No stopping this wild ride

Stocks are up. Stocks are down. And experts say as long as the economic outlook remains murky, investors should expect more swings ahead.

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By Paul R. La Monica, editor at large

The Dow plunged at the start of the month but since then it's had both big up and down days.

NEW YORK ( -- Pass the Dramamine. Every time it seems that one financial crisis is resolved, another shoe drops. And it's starting to look like there are more shoes than in Imelda Marcos' closet.

Earlier this summer, investors were terrified about runaway commodity prices and inflation. Now oil is below $70 a barrel.

So jittery investors turned their attention to the frozen credit markets. Now those too are showing signs of improvement following aggressive government action.

The latest worry: corporate profit forecasts.

A wide range of companies have issued disappointing forecasts in recent days, including consumer-tech giants (AMZN, Fortune 500) and Apple (AAPL, Fortune 500); industrials like DuPont (DD, Fortune 500); and transportation firm Ryder Systems (R, Fortune 500).

In addition, other well-known companies across a variety of industries are bracing for tough times by laying off workers. In just this week, Yahoo! (YHOO, Fortune 500), Merck (MRK, Fortune 500), Chrysler and Goldman Sachs (GS, Fortune 500) have all announced big job cuts.

What appears to be spooking investors is the notion that the economic slowdown is truly global and that nobody knows just how much worse it will get or how long it will last.

"Underlying fundamentals are pretty poor and people don't have a real good handle on how bad things really are," said Vincent Boberski, portfolio strategist with FTN Financial in Memphis.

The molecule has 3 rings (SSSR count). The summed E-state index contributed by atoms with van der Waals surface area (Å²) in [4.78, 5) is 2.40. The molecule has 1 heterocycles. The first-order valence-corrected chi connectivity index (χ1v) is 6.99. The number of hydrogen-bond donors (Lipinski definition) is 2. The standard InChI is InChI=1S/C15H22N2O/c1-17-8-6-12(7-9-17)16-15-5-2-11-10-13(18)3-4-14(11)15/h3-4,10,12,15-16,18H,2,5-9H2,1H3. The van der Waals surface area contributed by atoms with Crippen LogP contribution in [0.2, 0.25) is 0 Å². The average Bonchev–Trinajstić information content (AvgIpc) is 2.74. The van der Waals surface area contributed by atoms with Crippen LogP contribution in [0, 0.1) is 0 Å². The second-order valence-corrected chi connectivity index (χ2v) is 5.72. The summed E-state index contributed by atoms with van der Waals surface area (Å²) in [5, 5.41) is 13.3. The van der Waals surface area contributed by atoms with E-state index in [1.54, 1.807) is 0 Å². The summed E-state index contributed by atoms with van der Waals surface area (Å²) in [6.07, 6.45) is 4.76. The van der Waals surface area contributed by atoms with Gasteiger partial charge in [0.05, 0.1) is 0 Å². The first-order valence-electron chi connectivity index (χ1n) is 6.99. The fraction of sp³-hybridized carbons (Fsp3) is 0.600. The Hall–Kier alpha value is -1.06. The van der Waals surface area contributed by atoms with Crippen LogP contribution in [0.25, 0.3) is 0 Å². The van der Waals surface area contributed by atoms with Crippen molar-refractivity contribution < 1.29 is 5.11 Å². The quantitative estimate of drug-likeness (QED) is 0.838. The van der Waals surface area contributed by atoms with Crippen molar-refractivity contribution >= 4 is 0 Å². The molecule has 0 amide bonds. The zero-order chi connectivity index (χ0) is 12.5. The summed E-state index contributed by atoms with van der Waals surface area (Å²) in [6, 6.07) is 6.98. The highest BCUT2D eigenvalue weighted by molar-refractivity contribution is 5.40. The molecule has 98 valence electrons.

"To call a bottom is extremely premature. It's early on in this whole process both in terms of an economic and financial market recovery. Things look a little more normal now but only relative to a few weeks ago," he added.

Quincy Krosby, chief investment strategist with The Hartford, said it is becoming increasingly clear that earnings estimates for the fourth quarter, as well as for the first two quarters of 2009, will probably have to be lowered from current levels.

Despite this, the Dow wound up finishing Thursday with a triple-digit point gain, increasing more than 172 points, or 2%, after falling as much as 275 points earlier in the day.

This does not make Krosby happy. She thinks that one of the biggest problems facing the market right now is that it is simply too volatile in both directions.

"What the market needs is stability. A steady market that is for the most part positive would bring in buyers," she said. "When you sit there and watch markets that go up 500 points and down 500 points, you can sit on the sidelines and wait for some stability."

Boberski adds that there is an utter lack of conviction about the near-term outlook.

"The prospect of a deep recession has been the preferred explanation for stocks trading off so sharply," he said. "But fundamentals haven't really changed that much in the past week."

In other words, that tried and true axiom about investors hating uncertainty is what's really in play right now.

Yes, everybody knows that the economy is in bad shape. But how much worse will it get and are stocks finally cheap enough for any of the various doomsday scenarios that economists and strategists are discussing?

"The question that most investors are coming to grips with is, 'Have valuations captured all the negative news that we're capable of factoring in?' " Krosby wondered.

Unfortunately, that's impossible to say. So get used to more big swings (up and down) until it finally becomes more evident just how much longer this slowdown will last.  To top of page

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